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I recently published an app on the Android Market and have got some error reports I could not figure out. My app has functionality that can be "activated" for a $1 fee, and it is loosely based on the Dungeons example app from Google.

There are a two main problems with the example app that I think will cause problems for a lot of devs.

1) It uses a deprecated method in it's BillingService. The BillingService is app specific and handles RPC communication with the Android Market App. It needs to be around even if your Acitivty is not. It implements this method.

@Override public void onStart(Intent intent, int startId) {}

Instead of the newer

public int onStartCommand(Intent intent, int flags, int startId) {}

2) More seriously, the corner case where Intent us null, on onStart/onstartCommand invocations causes a NPE, since the code

String action = intent.getAction();

is Executed in the sample app without any null check.

According to the doc http://developer.android.com/reference/android/app/Service.html#onStart(android.content.Intent, int)

"this may be null if the service is being restarted after its process has gone away, and it had previously returned anything except START_STICKY_COMPATIBILITY."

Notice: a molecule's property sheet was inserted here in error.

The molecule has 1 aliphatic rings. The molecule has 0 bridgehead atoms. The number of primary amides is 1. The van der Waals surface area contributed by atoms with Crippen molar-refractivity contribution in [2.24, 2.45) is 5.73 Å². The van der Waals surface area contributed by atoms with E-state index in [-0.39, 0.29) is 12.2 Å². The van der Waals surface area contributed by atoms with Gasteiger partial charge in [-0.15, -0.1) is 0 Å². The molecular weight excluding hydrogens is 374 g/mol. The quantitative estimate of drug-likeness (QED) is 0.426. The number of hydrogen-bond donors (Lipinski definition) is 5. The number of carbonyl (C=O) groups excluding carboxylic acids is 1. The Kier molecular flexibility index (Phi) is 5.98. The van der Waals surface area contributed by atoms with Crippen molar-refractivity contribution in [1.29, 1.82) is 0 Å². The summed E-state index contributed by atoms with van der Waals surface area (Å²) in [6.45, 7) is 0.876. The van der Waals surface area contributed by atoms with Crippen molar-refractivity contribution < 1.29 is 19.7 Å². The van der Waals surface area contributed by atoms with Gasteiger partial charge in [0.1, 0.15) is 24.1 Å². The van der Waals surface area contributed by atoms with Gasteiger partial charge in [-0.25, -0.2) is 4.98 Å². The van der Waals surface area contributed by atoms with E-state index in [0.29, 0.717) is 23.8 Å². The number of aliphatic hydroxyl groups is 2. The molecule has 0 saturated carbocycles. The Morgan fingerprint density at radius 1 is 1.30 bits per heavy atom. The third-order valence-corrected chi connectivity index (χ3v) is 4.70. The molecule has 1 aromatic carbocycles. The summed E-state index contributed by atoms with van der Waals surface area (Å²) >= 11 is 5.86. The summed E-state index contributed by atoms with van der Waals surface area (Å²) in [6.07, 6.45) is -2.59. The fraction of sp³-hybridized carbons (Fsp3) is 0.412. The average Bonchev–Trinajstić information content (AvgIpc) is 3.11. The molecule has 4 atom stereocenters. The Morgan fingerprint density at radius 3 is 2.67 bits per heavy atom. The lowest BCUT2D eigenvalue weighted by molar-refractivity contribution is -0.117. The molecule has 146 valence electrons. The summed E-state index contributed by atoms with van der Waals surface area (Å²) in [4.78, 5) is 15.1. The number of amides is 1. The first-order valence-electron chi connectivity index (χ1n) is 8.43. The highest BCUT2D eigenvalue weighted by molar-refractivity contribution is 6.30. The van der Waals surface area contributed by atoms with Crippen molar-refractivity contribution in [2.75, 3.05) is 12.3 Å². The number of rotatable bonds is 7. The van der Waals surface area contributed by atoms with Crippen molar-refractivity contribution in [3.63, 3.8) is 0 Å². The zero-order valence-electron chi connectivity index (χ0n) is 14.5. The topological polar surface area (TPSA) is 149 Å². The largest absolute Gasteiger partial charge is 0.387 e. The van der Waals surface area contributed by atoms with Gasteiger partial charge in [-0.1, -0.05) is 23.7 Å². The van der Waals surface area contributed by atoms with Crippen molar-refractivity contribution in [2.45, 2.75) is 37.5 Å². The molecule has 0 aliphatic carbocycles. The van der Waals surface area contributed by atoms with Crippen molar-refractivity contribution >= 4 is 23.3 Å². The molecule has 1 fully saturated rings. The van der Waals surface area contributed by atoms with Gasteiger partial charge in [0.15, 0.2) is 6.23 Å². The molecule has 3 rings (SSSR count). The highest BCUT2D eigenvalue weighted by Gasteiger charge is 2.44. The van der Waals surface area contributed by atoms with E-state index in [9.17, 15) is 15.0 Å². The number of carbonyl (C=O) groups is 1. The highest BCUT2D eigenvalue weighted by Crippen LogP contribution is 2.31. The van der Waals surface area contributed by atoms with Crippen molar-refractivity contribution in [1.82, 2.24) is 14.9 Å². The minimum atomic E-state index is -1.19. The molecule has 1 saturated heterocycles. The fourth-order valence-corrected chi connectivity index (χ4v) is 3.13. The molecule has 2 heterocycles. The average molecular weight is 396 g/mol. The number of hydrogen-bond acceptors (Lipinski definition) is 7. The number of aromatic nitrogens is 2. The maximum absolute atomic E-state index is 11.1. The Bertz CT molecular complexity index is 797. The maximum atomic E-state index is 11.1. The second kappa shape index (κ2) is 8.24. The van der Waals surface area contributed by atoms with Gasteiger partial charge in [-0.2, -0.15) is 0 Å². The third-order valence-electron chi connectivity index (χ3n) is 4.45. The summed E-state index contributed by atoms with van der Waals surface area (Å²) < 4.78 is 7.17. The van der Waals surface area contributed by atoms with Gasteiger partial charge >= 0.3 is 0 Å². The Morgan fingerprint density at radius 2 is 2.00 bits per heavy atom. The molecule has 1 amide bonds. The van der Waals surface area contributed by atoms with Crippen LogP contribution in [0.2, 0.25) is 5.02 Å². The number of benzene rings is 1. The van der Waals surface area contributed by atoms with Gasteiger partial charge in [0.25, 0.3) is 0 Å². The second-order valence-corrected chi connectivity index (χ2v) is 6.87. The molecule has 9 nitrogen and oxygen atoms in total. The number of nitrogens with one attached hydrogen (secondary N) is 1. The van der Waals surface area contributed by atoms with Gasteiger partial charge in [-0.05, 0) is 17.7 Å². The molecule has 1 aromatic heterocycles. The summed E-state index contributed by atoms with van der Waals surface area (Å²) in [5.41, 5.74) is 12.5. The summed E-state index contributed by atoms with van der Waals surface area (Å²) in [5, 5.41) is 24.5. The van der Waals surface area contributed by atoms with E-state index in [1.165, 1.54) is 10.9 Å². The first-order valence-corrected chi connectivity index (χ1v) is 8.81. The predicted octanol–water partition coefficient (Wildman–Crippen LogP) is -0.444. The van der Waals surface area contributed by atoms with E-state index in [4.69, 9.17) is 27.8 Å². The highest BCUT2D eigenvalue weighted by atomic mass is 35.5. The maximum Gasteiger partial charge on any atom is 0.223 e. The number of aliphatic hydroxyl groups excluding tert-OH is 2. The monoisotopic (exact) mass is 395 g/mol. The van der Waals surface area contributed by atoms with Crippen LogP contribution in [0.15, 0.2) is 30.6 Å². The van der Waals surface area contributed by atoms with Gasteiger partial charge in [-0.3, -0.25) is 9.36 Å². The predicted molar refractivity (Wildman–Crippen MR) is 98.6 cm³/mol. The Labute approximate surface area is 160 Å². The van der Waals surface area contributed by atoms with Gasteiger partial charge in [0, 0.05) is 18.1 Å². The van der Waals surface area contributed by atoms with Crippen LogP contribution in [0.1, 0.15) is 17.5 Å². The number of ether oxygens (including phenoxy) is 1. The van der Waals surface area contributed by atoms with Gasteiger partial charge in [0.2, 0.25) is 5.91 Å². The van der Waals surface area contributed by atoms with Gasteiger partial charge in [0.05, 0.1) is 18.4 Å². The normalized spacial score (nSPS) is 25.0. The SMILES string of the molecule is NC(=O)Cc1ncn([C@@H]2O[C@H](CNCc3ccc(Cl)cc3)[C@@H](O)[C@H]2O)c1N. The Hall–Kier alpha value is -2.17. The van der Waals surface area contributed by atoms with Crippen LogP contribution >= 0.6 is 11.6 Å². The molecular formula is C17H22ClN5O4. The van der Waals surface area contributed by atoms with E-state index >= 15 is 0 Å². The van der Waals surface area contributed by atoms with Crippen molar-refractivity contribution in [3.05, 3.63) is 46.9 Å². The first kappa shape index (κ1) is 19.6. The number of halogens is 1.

Since I am a novice Android dev I don't want to cry wolf. Can anyone tell me if the Dungeons sample app is broken, or if I have misunderstood something here?

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If you want another view point you can check this In App Tutorial as well anddev.org/advanced-tutorials-f21/… :-) –  Blundell May 22 '11 at 21:16

1 Answer 1

up vote 2 down vote accepted

The apps are not designed to be bug free and resilient to situations, only to demonstrate one aspect. I've noticed a lot of quirks in other examples.

Can't you just add a test for when the intent is null?

As you hinted, your app should use onStartCommand() instead of onStart(), unlike the Dungeon example.

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Thanks. I guess I am just sureprised that google chose such a "non-realistic" example (potions and swords), and that the Example app they provide contains pre-2.0 code. –  Glenn Bech May 22 '11 at 19:53
    
It's better that is uses pre 2.0 code to enable backward compatible code. still about 10% of users are using <2.0 –  Blundell May 22 '11 at 21:15
2  
I still think that Google is responsible for providing a bug free and resilient to most situations example. At least, it would be in their interest. But, I guess they were in a hurry. And Kudos to them for adding 99 new countries to just the other day :-) –  Glenn Bech May 24 '11 at 19:06

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